It’s the time of year when university campuses around the country start to shake off the summer slow-mo. As the first day of classes approaches, I’ve been thinking about what I plan on saying to my journalism students about this extraordinary period in our country’s life, and how that impacts their future as journalists.
Until I started teaching a few years ago, I was a broadcast journalist, producer, and executive in cable, local, and public broadcasting. I’ve lived through Watergate, Iran-Contra, the Clinton scandals, and the Gulf wars. I want to put into perspective what they are facing as they go out to report stories, and why this is such a critical time for budding journalists to think deeply and carefully about what they do and how they do it.
But I will start by telling them what they won’t learn in my class.
If they watched the events of Charlottesville and didn’t fully understand why people reacted as they did to Nazi slogans that demonized blacks and Jews, then it’s their responsibility to understand the Hitler era. I’ll happily suggest resources. Similarly, if they are not fully steeped in our country’s history with civil rights, from slavery to the Civil War to Reconstruction, from Brown v. Board of Education to the Civil Rights movement of the 1960s, then they need to do their homework. Again, I will give them a reading list.
There’s no substitute or shortcut for knowledge and, most importantly, a thirst for knowledge. I will reinforce that they will not do well in my class if they show up without knowing the big stories. It’s called journalism, but I will tell them that it’s really history—with a “today” top.
I’ll help them, to be sure. I’ll give them a list of great apps (like the Associated Press’s) that give them news 24 hours a day in their back pockets. I’ll urge them to check out The New York Times and The Washington Post and listen to news radio every now and then. I’ll show them that wonderful documentary that Vice News produced in the midst of Charlottesville.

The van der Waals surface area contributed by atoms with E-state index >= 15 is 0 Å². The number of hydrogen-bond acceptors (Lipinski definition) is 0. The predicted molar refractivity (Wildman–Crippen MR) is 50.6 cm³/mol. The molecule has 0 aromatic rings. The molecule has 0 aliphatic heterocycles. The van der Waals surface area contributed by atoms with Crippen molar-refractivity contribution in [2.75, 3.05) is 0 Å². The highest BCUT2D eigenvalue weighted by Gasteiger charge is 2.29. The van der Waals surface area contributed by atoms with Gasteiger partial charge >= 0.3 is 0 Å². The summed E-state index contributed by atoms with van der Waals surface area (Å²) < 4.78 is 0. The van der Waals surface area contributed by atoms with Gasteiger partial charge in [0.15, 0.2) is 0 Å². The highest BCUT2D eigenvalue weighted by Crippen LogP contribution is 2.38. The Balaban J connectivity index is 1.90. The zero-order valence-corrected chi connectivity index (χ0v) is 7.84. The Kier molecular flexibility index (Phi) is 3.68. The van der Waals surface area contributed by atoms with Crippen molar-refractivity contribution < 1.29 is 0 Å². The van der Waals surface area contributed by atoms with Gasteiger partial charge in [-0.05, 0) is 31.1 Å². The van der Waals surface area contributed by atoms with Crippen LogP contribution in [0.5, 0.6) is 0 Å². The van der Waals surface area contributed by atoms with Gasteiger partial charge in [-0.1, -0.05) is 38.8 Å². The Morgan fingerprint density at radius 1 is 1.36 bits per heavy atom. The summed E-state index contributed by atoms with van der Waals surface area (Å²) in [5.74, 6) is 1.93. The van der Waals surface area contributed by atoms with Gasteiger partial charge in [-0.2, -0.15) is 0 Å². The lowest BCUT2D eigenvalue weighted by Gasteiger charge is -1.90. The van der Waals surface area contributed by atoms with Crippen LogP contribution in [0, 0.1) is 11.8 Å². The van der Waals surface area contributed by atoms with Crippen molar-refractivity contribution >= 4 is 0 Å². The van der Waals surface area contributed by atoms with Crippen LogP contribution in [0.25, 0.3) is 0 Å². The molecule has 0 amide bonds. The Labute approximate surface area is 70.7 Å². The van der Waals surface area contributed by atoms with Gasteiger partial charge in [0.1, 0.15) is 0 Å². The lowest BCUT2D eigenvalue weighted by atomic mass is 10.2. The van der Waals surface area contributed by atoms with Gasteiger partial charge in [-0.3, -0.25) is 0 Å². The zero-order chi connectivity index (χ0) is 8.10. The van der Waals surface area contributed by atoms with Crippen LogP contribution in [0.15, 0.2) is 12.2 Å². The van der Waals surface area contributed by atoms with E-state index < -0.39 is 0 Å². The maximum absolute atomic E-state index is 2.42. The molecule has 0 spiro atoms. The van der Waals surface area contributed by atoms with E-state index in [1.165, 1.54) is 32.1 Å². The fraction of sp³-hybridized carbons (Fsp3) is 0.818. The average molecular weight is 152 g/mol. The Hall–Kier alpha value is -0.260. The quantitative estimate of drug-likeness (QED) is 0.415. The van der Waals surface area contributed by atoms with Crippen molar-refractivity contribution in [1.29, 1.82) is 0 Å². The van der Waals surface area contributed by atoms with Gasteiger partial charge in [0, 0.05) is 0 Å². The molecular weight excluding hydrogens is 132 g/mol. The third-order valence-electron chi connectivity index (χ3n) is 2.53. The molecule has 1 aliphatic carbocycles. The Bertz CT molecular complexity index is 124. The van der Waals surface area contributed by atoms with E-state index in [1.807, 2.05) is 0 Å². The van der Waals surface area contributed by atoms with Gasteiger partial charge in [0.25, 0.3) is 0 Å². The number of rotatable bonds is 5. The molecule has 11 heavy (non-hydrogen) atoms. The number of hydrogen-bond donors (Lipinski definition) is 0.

I won’t—and can’t—teach them curiosity, though I will try to stoke theirs. I will tell them they have to pursue curiosity on their own in two different but connected realms: First, in the digital world, where they can access newspapers from a hundred years ago, read personal diaries, tap into databases, and watch news from all over the world. Second, but as important, in the real world. They need to get out of their comfort zones when pursuing stories. They need to meet people and visit unfamiliar neighborhoods.
I plan on telling them there are more opportunities than ever to tell stories or more platforms for good journalism to thrive. But there have also never been so many challenges to honest journalism, both around the world and here at home.
I’ll give them a quick primer on the relationship between the press and the presidency. It’s always been contentious, and presidents have always had a complicated relationship with our profession. But this is the first time we’ve come under such a prolonged and destructive campaign to demean and delegitimize what we do. (A sidebar: As a college student, I was once dressed down at a televised news conference by Vice President Spiro Agnew.) I plan on giving them a face-saving way out: I will tell them that I understand if some of them decide it’s not worth the anxiety to be out there on the streets of our country at a time when our commander in chief calls them “the enemy.” There’s no shame in admitting that being a journalist isn’t for everyone.
For those who decide to stick around, I’ll reinforce that this job takes guts. Also, maturity. As we’ve seen with healthcare, issues are complex, have many facets, and they change over time. I’ve never subscribed to the idea that there is such a thing as achievable “objectivity.” We are not a tabula rasa—we are the sum total of our backgrounds and beliefs. As journalists, we have to check our prejudices and predispositions at the door—not deny that we have them. Our job is to use the tools of our trade to tell the stories we discover.
I will tell them they can’t be cowed by false equivalency—between Nazis and racial purists on one hand, and those who oppose them on the other. I plan on telling them about my grandfather, Harry Effron. He escaped from anti-Semitism in Russia for these shores and then enlisted as a doughboy in World War I. And my father, Irving Effron, who gave up a deferment to fight as a Marine in the Pacific during World War II to defend American values against imperialism and autocracy. If this is like every other class I’ve taught, I’m sure some of my students are first-generation Americans, and that their parents and grandparents also sacrificed life and limb to come here to live freely and have a better life. I will ask my students to honor their forebearers.
I’ll tell them: I am on your side. I want to do everything I can to make you into the best journalist you can be. This is the place to make your mistakes, to try things, to learn. Because, given the precarious state of the world and the forces arrayed against you, you want to go out in that world armed with the best professional skills that will serve you in any set of circumstances.
Finally, I’ll thank them for taking a stand by taking this class. I’ll remind them that by practicing journalism, they’re saying they are committed to seeking out the truth without fear or favor. They’re saying they will not be afraid to stand up to authority; that they will work hard not just on writing and reporting, but on understanding history.